Somewhere in the last month I read an article about a 40 books reading challenge. A teacher had challenged her class to read 40 books for the school year. The theory is that this will foster a love of reading. It sounded like a good idea. I did a quick search so I could let you know where I first read about it and I discovered that this challenge has been around a long time.
Yak has reading assignments for school, but he does not really enjoy them, and he gets through them as quickly and minimally as possible.
There is much discussion and many variations on the 40 book challenge, but I kept ours simple. My goals are to get the boy reading for pleasure again, and expand his teenage mind beyond video games. With this in mind, we set some ground rules:
Yak will read:
Books must be:
at least 200 pages (not including index, etc.)
over 300 pages = 2 books
must not be objectionable to mom
prize book not to exceed $20 unless mom okays it.
There will be a bigger prize at the 1/2 way mark (20 books read). This is not decided yet, but may involve pizza, a special dinner out, a trip to a trampoline park, or some other excursion.
There will be a grand prize when the goal of 40 books read is reached. Disneyland is a possibility, or maybe a water park. Not for sure there yet, either.
A journal must be kept, documenting:
name of book
how well he liked it
main points he noticed
So far he is on track with a book a week, and well on the way to his first prize. I am enjoying our book discussions (I try to read what he is reading) and they also help me to determine whether he is actually reading!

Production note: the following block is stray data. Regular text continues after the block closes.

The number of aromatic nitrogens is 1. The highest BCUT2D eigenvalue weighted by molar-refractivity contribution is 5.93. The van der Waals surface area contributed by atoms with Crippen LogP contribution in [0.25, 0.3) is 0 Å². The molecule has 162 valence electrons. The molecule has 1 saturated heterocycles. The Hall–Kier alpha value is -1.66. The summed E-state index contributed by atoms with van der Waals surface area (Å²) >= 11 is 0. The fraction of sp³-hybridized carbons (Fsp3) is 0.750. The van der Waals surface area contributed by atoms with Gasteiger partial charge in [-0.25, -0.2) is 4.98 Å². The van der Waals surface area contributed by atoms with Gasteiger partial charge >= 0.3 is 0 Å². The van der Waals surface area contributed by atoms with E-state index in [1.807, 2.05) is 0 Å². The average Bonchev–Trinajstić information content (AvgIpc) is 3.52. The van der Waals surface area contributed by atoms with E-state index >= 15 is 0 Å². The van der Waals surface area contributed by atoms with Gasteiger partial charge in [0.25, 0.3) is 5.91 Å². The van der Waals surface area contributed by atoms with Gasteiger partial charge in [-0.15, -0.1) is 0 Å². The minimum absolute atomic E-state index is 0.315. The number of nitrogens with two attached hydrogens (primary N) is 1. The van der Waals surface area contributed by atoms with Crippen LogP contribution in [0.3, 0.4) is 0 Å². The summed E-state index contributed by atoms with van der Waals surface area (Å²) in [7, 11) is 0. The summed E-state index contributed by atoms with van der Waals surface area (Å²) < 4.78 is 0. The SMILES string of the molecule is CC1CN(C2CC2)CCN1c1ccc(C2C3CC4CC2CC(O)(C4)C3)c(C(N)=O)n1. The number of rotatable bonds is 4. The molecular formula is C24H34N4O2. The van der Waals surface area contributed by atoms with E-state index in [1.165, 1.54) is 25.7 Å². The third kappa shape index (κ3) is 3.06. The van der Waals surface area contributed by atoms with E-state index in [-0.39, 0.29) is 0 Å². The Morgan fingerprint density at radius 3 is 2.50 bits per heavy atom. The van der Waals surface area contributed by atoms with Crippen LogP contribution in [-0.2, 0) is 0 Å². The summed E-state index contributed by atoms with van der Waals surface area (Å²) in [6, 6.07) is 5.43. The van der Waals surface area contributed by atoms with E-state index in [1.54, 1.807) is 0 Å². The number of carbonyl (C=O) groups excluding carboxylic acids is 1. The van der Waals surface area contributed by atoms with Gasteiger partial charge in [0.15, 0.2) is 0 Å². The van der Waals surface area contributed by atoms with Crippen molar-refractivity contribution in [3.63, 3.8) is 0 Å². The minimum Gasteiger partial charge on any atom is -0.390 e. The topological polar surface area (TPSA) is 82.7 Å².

Money Secrets of the Amish, by Lorilee Craker is jam-packed with practical, down-to-earth wisdom from the Plain People. Probably most of us want to stop being slaves to money and start living the good life. The Amish have a reputation for living well on less, consequently, it might help to find out how they do it.
A “worldly” woman with a Mennonite background, Lorilee Craker is in a unique position to connect with the Amish. She introduces us to Amish farmers, housewives and church leaders, coaxing their secrets from them while sharing homemade artisan cheese and fresh garden veggies. As a result, she is able to provide insight for us into how this group of people thrives without credit cards, enormous mortgages, or six-figure incomes.
With amusing anecdotes and real-life stories, the author and her friends go from over-extended to simple and satisfied, all while making it look like common sense.
My grandma and mom endured the Great Depression, so my childhood abounded in these tried and true methods of acheiving abundance with very little. These suggestions have also helped me get back on track when I have foolishly overextended myself.
de-spoiling the kids
how the best things in life really are free
Amish style gift giving
what to and not to buy in bulk
the next best thing to growing your own food
how to barter
Lorilee ends each chapter with her own Amish Money Makeover tips, especially relevant for practical application in a non-Amish life. Money Secrets of the Amish is a great resource, first for rebooting your attitude and outlook on money and possessions. In addition, it provides simple, sensible instructions for putting that reboot into practice. A useful reference for every home library, with links to helpful websites, also.
I bought the Kindle version from Amazon. No compensation was received for this review.
Published by Thomas Nelson
Available on Amazon $11.34 paperback, $7.99 Kindle
Handmade Soaps and Lotions; Simple Living, Slow Travel; Homeschooling, Roadschooling